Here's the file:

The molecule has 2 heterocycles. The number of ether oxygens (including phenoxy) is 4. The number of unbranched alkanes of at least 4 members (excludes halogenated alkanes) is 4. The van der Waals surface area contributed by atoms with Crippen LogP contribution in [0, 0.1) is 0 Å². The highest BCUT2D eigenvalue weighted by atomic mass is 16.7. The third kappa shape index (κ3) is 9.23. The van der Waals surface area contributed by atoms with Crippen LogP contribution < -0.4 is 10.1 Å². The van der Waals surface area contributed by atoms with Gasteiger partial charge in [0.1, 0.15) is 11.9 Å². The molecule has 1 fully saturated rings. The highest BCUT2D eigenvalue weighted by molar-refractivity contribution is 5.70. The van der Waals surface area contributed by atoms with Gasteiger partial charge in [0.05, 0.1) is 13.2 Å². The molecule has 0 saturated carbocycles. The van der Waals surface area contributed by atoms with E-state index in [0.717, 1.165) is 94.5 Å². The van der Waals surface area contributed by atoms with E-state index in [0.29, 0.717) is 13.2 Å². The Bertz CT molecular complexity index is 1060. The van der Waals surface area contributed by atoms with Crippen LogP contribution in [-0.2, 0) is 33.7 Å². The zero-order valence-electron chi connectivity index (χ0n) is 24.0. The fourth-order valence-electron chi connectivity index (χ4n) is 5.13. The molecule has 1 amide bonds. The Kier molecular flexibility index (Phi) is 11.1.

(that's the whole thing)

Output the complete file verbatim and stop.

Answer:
The molecule has 2 heterocycles. The number of ether oxygens (including phenoxy) is 4. The number of unbranched alkanes of at least 4 members (excludes halogenated alkanes) is 4. The van der Waals surface area contributed by atoms with Crippen LogP contribution in [0, 0.1) is 0 Å². The highest BCUT2D eigenvalue weighted by atomic mass is 16.7. The third kappa shape index (κ3) is 9.23. The van der Waals surface area contributed by atoms with Crippen LogP contribution < -0.4 is 10.1 Å². The van der Waals surface area contributed by atoms with Gasteiger partial charge in [0.1, 0.15) is 11.9 Å². The molecule has 1 fully saturated rings. The highest BCUT2D eigenvalue weighted by molar-refractivity contribution is 5.70. The van der Waals surface area contributed by atoms with Gasteiger partial charge in [0.05, 0.1) is 13.2 Å². The molecule has 0 saturated carbocycles. The van der Waals surface area contributed by atoms with E-state index in [0.717, 1.165) is 94.5 Å². The van der Waals surface area contributed by atoms with E-state index in [0.29, 0.717) is 13.2 Å². The Bertz CT molecular complexity index is 1060. The van der Waals surface area contributed by atoms with Crippen LogP contribution in [-0.2, 0) is 33.7 Å². The zero-order valence-electron chi connectivity index (χ0n) is 24.0. The fourth-order valence-electron chi connectivity index (χ4n) is 5.13. The molecule has 1 amide bonds. The Kier molecular flexibility index (Phi) is 11.1.